This post was underwritten by Real Traditions: natural products, traditionally made and contains affiliate links. All experiences and opinions are my own.
If you’ve greeted my husband or I with a polite, “How are you?” anytime within the last two and a half years, I can almost guarantee the one word answer we gave. It wasn’t a generic “fine,” or “good,” but something much more specific: “TIRED.” From the time we had our son in 2011, we’ve been absolutely exhausted.
It wasn’t just hard on us. Our poor boy was chronically overtired. He wanted to sleep. He tried to sleep. He’d happily stay in bed, but falling asleep frequently took two hours. Then he’d be up several times a night, sometimes for an hour or more, unable to sleep or keep still. Finally, he’d be up for the day at 4:30 or 5 am!
It’s been a while since I’ve written anything about the ongoing saga of sleep issues we’ve had with our oldest. Quite frankly, it’s because I had pretty much given up. I started telling myself, surely he’ll sleep through the night by the time he’s 5. (Depressing I know.) But every once in a while I would hear of some natural remedy or gentle sleep strategy that would give me a hope.
I am happy to say that BabyE finally started sleeping through the night on a fairly consistent basis starting at about 30 months, sooner than I ever thought possible. This has been a long journey, and this post is going to get quite long. If you’re struggling with total exhaustion, desperate to help your toddler sleep, I don’t want to leave any details out that might help you on your own journey.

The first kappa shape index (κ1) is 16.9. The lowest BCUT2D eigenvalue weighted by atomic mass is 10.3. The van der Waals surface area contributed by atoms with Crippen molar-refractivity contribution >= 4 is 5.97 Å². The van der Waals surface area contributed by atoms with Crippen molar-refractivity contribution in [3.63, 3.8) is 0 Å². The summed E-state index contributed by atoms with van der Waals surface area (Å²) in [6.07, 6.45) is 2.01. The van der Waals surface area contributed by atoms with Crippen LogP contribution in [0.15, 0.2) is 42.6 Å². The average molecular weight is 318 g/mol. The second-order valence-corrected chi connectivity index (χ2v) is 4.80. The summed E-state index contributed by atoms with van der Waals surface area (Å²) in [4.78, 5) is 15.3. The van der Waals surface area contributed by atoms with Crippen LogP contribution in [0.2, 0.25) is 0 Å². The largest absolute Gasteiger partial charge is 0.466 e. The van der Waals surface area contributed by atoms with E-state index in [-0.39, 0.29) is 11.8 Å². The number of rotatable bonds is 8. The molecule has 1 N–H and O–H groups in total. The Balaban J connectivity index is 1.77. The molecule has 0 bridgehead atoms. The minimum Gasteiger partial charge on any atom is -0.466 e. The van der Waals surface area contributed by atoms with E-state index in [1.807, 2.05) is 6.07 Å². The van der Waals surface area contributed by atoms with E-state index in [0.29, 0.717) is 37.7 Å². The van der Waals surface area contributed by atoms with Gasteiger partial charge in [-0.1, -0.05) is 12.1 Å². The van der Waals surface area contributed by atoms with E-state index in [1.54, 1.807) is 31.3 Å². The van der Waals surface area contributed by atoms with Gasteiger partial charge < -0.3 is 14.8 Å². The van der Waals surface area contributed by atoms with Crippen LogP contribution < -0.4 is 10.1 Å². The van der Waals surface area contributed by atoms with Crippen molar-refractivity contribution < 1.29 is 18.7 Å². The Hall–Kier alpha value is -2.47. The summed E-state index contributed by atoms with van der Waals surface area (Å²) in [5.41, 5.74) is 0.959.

So without further ado, here’s what finally worked (along with some things that didn’t) to help my toddler sleep through the night…
The Baby Days
At first, it was the expected newborn stage. Babies need to be fed a couple times in the middle of the night. It’s totally normal up to a year or more. Sometimes, they have gas or are teething. But this went way beyond that.
At about four months, I finally had the light bulb go on: he exhibited all the characteristics of a high need baby: nursing constantly, almost never napping, up every two hours or more at night, needing to be held all. the.time. I love my high need baby of course. I was thankful to be his mommy and to be willing and able to provide him the comfort he clearly needed.
Still, a person can only go without sleep for so long. By the time he was seven months old, (I thought) I was at my breaking point. I could do little more than sit and stare into space while holding the baby during the day after being up all night. You can see from my thin blogging archives that any personal time or hobbies was just about zero in those months.
No Cry Sleep Solution
My baby’s doctor loaned me a copy of the No Cry Sleep Solution by Elizabeth Pantley at his 9 month check up. It sounded like the promised land. It’s a book by a mom of four that helps teach baby to sleep using gentle methods. You can still co-sleep, and you don’t have to let them cry!
Thus, we embarked on Operation Mama Needs Sleep. I thoroughly documented everything about my baby’s sleep as Pantely suggests, even jotting down notes in the dark at 2 am. I created a detailed bedtime plan. I tried the famous Pantely-pull-off. I made him a lovely and wore it around in my blouse to get my smell on it.
And we did have some success. At about 9-months of age, he went from waking up more than six times a night to about five. The biggest improvement was in naps. Instead of taking several 20-40 minute naps a day on me, I was able to get him to sleep in bed for up to an hour at a time without having to hold him the whole time.